Sylvielin's Blog

Interview with Anthony McCall

Posted in about Art, Interviews with Artists, Interviews with Filmmakers by sylvielin on May 29, 2011

(Interview made in Februrary 2011, Paris)

Anthony McCall, Line Describing a Cone (1973). Installation view of the 24th minute frame from the exhibition Into the Light: the Projected Image in American Art 1964-1977, Whitney Museum of American Art, 2002. Photo/ Hank Graber / Courtesy Galerie Martine Aboucaya, Paris.

(Read related article by Sylvie Lin at

Q  In the 1970s, when you made the “solid light films (including Line Describing a Cone), the experimental or avant-garde films were still largely shown in movie theaters. But works like “solid light films were rather shown in empty spaces, which represented quite a breakthrough with regards to conventional ways of film projections at the time. What was the motivation behind the “solid light films and the process leading to the series of works?

A  The context where I made the works in the 1970s was primarily avant-garde film, both in London and in New York. The show places were not actually cinemas or movie theaters but rather what you might call ‘alternative spaces’: empty rooms with some movable chairs for the audience and a blank white wall to project onto. So the rigid format of the movie theatre was already breaking down. Secondly, one of the key developments in avant-garde film was what came to be called “expanded cinema”. I see this as an important precedent to what’s now called “installation art” in the art galleries. The development of the idea that three-dimensional space could be activated with projectors, moving images, and a durational structure, came from Expanded Cinema. This work moved further and further away from the exhibition structure of the commercial cinema with its hidden projection booths, screen, fixed seating, and so on.

Also, I think in the 1970s, the work that I was interested in had, implicitly or explicitly, an adversarial relationship to Hollywood. This political tendency was probably more prominent in the U.K., less prominent in the U.S., although if you read the early writing of Stan Brakhage, you’ll find him expressing contempt for what he called ‘Hollywooden’. Narrative at the time was the dominant film language. He and others in the 1950s and 1960s saw themselves as working against that.

There was another kind of knowledge being brought to the work of my generation : many of the younger filmmakers had been to art schools in the 1960s and began to make films in the early 1970s. The ideas that were very strongly being developed in the art world had to do with process and the reduction of means to the simplest elements. Those ideas from the visual arts were brought into film practice perhaps for the first time. So I think it was the combination of the political critique and those kinds of aesthetic ideas that created some kind of foundation for what I did.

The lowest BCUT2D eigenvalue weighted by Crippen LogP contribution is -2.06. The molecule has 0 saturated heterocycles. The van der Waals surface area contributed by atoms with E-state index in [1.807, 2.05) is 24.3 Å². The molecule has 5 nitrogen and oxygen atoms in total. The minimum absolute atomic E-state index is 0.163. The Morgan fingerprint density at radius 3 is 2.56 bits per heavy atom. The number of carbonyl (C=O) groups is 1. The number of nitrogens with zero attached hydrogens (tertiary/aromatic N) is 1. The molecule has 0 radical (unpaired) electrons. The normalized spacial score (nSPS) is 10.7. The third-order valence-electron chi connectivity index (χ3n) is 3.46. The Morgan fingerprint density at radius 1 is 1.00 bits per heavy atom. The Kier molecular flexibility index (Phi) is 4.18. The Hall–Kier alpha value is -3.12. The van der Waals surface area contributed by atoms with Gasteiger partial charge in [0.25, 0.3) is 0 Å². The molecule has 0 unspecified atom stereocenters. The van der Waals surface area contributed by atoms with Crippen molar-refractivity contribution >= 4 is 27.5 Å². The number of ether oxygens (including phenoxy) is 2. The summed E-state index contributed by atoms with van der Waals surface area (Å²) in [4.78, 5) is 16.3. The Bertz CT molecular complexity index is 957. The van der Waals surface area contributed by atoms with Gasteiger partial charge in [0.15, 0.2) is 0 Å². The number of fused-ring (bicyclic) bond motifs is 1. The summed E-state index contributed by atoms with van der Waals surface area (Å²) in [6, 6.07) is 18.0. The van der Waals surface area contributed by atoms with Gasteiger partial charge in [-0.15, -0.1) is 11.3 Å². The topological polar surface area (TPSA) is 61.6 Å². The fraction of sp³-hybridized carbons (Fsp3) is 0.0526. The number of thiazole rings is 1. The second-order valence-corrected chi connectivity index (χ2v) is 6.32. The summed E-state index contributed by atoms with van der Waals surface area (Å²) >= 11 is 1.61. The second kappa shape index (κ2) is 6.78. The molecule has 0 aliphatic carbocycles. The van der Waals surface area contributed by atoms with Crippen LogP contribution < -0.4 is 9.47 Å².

Q What were your main concerns when you made Line Describing a Cone?

A  For me, it was about cinematic problems, specifically how was it possible to make a film that existed only in the present tense and only at the moment of projection, so that its experience by its audience exactly mirrored its existence in the world. I was satisfied by the way I did that. But I also began to recognize that I had fallen into additional areas which I hadn’t anticipated. One of those was sculpture and the other was in a way performance. I don’t think that I really began to address those issues until I started again ten years ago.

The 24th minute frame of Anthony McCall’s Line Describing a Cone (1973). Courtesy Galerie Martine Aboucaya, Paris

Q  In an interview you did with Scott McDonald, you mentioned you were interested by Peter Gidal’s writing about Warhol’s films. What interested you in Warhol’s cinema ?

A  Gidal was a filmmaker. He wrote a book about Warhol’s films — Andy Warhol : Films and Paintings (Studio Vista/Dutton Pictureback, 1971). I was particularly taken by his discussion of “Empire”. I was also interested in David Curtis’ book, Experimental Film. He wrote about Warhol and other American filmmakers like Tony Conrad and Michael Snow, and it included a description of Snow’s « Wavelength ». The reason I was interested by the two films was the same : each of them represented a work generated by a single idea. A single idea sets the whole system in motion. In Warhol’s case, the idea was making a film of the  Empire State Building where the time of watching it on the screen mirrors the time taken to film it. There was this one to one relationship between the shooting and the object. Snow’s “Wavelength” was constructed in a single zoom, beginning with wide-angle and going to full close-up, taking half an hour to do it. That was the formal organizing principle. Later, after having made my first film “Landscape for Fire” – which was a very traditional film with lots of shots put together to arrive at a description of an event, I was asking myself how to make a film that only existed in the present. From the two examples, I knew that it was possible to make a film from a single organizing idea.

Q In the same interview with Scott McDonald, you talked about your experience of seeing ‘Line Describing a Cone’ for the first time. You said that it was only at the screening that you recognized the aesthetic characteristics of the work. When you create a work, do you take into consideration the aesthetic qualities?